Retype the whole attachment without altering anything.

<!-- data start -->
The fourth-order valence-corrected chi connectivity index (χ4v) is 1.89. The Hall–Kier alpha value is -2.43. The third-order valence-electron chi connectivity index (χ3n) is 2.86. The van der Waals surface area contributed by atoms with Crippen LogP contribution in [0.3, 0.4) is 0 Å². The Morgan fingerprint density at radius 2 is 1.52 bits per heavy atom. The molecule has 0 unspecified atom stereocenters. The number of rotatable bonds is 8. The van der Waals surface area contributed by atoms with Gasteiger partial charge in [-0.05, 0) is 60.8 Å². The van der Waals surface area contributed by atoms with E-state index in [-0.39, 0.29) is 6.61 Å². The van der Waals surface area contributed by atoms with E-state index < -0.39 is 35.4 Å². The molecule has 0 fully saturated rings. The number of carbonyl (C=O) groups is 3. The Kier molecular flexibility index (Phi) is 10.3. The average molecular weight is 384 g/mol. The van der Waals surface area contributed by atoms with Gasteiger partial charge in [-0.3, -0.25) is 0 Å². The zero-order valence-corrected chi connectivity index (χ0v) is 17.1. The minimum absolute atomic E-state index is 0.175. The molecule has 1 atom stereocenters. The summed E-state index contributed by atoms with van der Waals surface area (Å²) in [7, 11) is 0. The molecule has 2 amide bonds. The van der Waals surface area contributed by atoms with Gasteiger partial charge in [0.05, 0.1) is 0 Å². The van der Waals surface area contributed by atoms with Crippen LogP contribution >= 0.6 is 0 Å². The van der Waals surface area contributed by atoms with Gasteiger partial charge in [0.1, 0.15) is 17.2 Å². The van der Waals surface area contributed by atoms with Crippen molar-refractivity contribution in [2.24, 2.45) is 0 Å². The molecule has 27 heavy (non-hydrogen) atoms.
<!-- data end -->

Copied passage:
The fourth-order valence-corrected chi connectivity index (χ4v) is 1.89. The Hall–Kier alpha value is -2.43. The third-order valence-electron chi connectivity index (χ3n) is 2.86. The van der Waals surface area contributed by atoms with Crippen LogP contribution in [0.3, 0.4) is 0 Å². The Morgan fingerprint density at radius 2 is 1.52 bits per heavy atom. The molecule has 0 unspecified atom stereocenters. The number of rotatable bonds is 8. The van der Waals surface area contributed by atoms with Gasteiger partial charge in [-0.05, 0) is 60.8 Å². The van der Waals surface area contributed by atoms with E-state index in [-0.39, 0.29) is 6.61 Å². The van der Waals surface area contributed by atoms with E-state index < -0.39 is 35.4 Å². The molecule has 0 fully saturated rings. The number of carbonyl (C=O) groups is 3. The Kier molecular flexibility index (Phi) is 10.3. The average molecular weight is 384 g/mol. The van der Waals surface area contributed by atoms with Gasteiger partial charge in [-0.3, -0.25) is 0 Å². The zero-order valence-corrected chi connectivity index (χ0v) is 17.1. The minimum absolute atomic E-state index is 0.175. The molecule has 1 atom stereocenters. The summed E-state index contributed by atoms with van der Waals surface area (Å²) in [7, 11) is 0. The molecule has 2 amide bonds. The van der Waals surface area contributed by atoms with Gasteiger partial charge in [0.05, 0.1) is 0 Å². The van der Waals surface area contributed by atoms with Crippen LogP contribution >= 0.6 is 0 Å². The van der Waals surface area contributed by atoms with Gasteiger partial charge in [0.1, 0.15) is 17.2 Å². The van der Waals surface area contributed by atoms with Crippen molar-refractivity contribution in [2.24, 2.45) is 0 Å². The molecule has 27 heavy (non-hydrogen) atoms.